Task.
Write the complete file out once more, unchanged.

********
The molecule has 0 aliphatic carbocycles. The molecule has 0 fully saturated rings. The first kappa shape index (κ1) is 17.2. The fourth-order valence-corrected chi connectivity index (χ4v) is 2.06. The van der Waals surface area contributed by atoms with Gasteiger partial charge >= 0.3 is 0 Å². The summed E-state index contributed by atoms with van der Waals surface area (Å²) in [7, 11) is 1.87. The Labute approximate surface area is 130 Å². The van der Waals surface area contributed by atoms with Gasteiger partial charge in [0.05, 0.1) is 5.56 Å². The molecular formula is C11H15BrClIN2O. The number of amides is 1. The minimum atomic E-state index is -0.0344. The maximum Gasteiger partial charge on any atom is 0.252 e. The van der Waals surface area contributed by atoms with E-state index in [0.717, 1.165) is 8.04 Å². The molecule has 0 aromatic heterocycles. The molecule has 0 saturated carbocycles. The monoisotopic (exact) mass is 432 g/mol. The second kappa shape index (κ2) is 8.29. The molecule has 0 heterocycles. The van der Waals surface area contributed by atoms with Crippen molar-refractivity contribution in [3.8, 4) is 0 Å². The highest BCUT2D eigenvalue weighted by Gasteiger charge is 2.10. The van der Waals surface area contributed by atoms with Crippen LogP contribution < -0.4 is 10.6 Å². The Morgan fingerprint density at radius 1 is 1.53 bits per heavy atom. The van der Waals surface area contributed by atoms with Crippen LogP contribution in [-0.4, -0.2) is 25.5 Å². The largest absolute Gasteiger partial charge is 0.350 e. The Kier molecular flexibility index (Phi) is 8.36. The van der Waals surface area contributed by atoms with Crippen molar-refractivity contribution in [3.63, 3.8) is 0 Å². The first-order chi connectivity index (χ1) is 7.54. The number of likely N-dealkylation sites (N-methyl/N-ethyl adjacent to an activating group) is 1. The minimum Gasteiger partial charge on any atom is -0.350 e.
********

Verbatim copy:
The molecule has 0 aliphatic carbocycles. The molecule has 0 fully saturated rings. The first kappa shape index (κ1) is 17.2. The fourth-order valence-corrected chi connectivity index (χ4v) is 2.06. The van der Waals surface area contributed by atoms with Gasteiger partial charge >= 0.3 is 0 Å². The summed E-state index contributed by atoms with van der Waals surface area (Å²) in [7, 11) is 1.87. The Labute approximate surface area is 130 Å². The van der Waals surface area contributed by atoms with Gasteiger partial charge in [0.05, 0.1) is 5.56 Å². The molecular formula is C11H15BrClIN2O. The number of amides is 1. The minimum atomic E-state index is -0.0344. The maximum Gasteiger partial charge on any atom is 0.252 e. The van der Waals surface area contributed by atoms with E-state index in [0.717, 1.165) is 8.04 Å². The molecule has 0 aromatic heterocycles. The molecule has 0 saturated carbocycles. The monoisotopic (exact) mass is 432 g/mol. The second kappa shape index (κ2) is 8.29. The molecule has 0 heterocycles. The van der Waals surface area contributed by atoms with Crippen molar-refractivity contribution in [3.8, 4) is 0 Å². The highest BCUT2D eigenvalue weighted by Gasteiger charge is 2.10. The van der Waals surface area contributed by atoms with Crippen LogP contribution < -0.4 is 10.6 Å². The Morgan fingerprint density at radius 1 is 1.53 bits per heavy atom. The van der Waals surface area contributed by atoms with Crippen LogP contribution in [-0.4, -0.2) is 25.5 Å². The largest absolute Gasteiger partial charge is 0.350 e. The Kier molecular flexibility index (Phi) is 8.36. The van der Waals surface area contributed by atoms with Crippen molar-refractivity contribution in [3.63, 3.8) is 0 Å². The first-order chi connectivity index (χ1) is 7.54. The number of likely N-dealkylation sites (N-methyl/N-ethyl adjacent to an activating group) is 1. The minimum Gasteiger partial charge on any atom is -0.350 e.